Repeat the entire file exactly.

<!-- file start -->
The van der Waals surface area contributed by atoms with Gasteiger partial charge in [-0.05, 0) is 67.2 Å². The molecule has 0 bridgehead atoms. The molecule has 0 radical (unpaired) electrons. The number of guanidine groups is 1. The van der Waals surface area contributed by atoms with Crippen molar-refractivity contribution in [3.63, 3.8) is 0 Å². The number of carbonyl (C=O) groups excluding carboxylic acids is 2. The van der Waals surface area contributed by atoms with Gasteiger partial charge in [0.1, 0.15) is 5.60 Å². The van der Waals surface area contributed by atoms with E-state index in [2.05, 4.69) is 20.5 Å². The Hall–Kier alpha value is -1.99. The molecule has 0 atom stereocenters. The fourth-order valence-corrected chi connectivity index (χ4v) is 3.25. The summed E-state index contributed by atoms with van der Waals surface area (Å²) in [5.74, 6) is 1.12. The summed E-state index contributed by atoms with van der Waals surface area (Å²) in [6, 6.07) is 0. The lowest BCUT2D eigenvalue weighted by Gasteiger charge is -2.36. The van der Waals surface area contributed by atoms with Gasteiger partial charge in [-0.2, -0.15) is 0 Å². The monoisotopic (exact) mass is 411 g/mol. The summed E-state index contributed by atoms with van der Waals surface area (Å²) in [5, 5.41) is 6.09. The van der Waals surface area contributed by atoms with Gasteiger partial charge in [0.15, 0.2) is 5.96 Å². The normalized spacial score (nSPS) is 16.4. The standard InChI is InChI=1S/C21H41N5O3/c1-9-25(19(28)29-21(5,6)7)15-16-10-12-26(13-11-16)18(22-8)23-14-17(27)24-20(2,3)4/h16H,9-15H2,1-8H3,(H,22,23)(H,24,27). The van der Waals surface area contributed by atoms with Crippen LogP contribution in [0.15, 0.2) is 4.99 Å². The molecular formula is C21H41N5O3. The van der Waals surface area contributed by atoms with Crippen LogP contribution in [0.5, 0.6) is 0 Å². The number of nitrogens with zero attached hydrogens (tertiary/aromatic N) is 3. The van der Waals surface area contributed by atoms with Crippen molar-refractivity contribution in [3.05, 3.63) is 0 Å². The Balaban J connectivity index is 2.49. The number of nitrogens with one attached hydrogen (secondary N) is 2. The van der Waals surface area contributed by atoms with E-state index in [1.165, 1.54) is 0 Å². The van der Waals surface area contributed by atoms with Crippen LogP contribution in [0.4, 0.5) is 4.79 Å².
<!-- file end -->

The van der Waals surface area contributed by atoms with Gasteiger partial charge in [-0.05, 0) is 67.2 Å². The molecule has 0 bridgehead atoms. The molecule has 0 radical (unpaired) electrons. The number of guanidine groups is 1. The van der Waals surface area contributed by atoms with Crippen molar-refractivity contribution in [3.63, 3.8) is 0 Å². The number of carbonyl (C=O) groups excluding carboxylic acids is 2. The van der Waals surface area contributed by atoms with Gasteiger partial charge in [0.1, 0.15) is 5.60 Å². The van der Waals surface area contributed by atoms with E-state index in [2.05, 4.69) is 20.5 Å². The Hall–Kier alpha value is -1.99. The molecule has 0 atom stereocenters. The fourth-order valence-corrected chi connectivity index (χ4v) is 3.25. The summed E-state index contributed by atoms with van der Waals surface area (Å²) in [5.74, 6) is 1.12. The summed E-state index contributed by atoms with van der Waals surface area (Å²) in [6, 6.07) is 0. The lowest BCUT2D eigenvalue weighted by Gasteiger charge is -2.36. The van der Waals surface area contributed by atoms with Gasteiger partial charge in [-0.2, -0.15) is 0 Å². The monoisotopic (exact) mass is 411 g/mol. The summed E-state index contributed by atoms with van der Waals surface area (Å²) in [5, 5.41) is 6.09. The van der Waals surface area contributed by atoms with Gasteiger partial charge in [0.15, 0.2) is 5.96 Å². The normalized spacial score (nSPS) is 16.4. The standard InChI is InChI=1S/C21H41N5O3/c1-9-25(19(28)29-21(5,6)7)15-16-10-12-26(13-11-16)18(22-8)23-14-17(27)24-20(2,3)4/h16H,9-15H2,1-8H3,(H,22,23)(H,24,27). The van der Waals surface area contributed by atoms with Crippen LogP contribution in [0.15, 0.2) is 4.99 Å². The molecular formula is C21H41N5O3. The van der Waals surface area contributed by atoms with Crippen LogP contribution in [0.5, 0.6) is 0 Å². The number of nitrogens with zero attached hydrogens (tertiary/aromatic N) is 3. The van der Waals surface area contributed by atoms with Crippen molar-refractivity contribution in [3.05, 3.63) is 0 Å². The Balaban J connectivity index is 2.49. The number of nitrogens with one attached hydrogen (secondary N) is 2. The van der Waals surface area contributed by atoms with E-state index in [1.165, 1.54) is 0 Å². The van der Waals surface area contributed by atoms with Crippen LogP contribution in [0.4, 0.5) is 4.79 Å².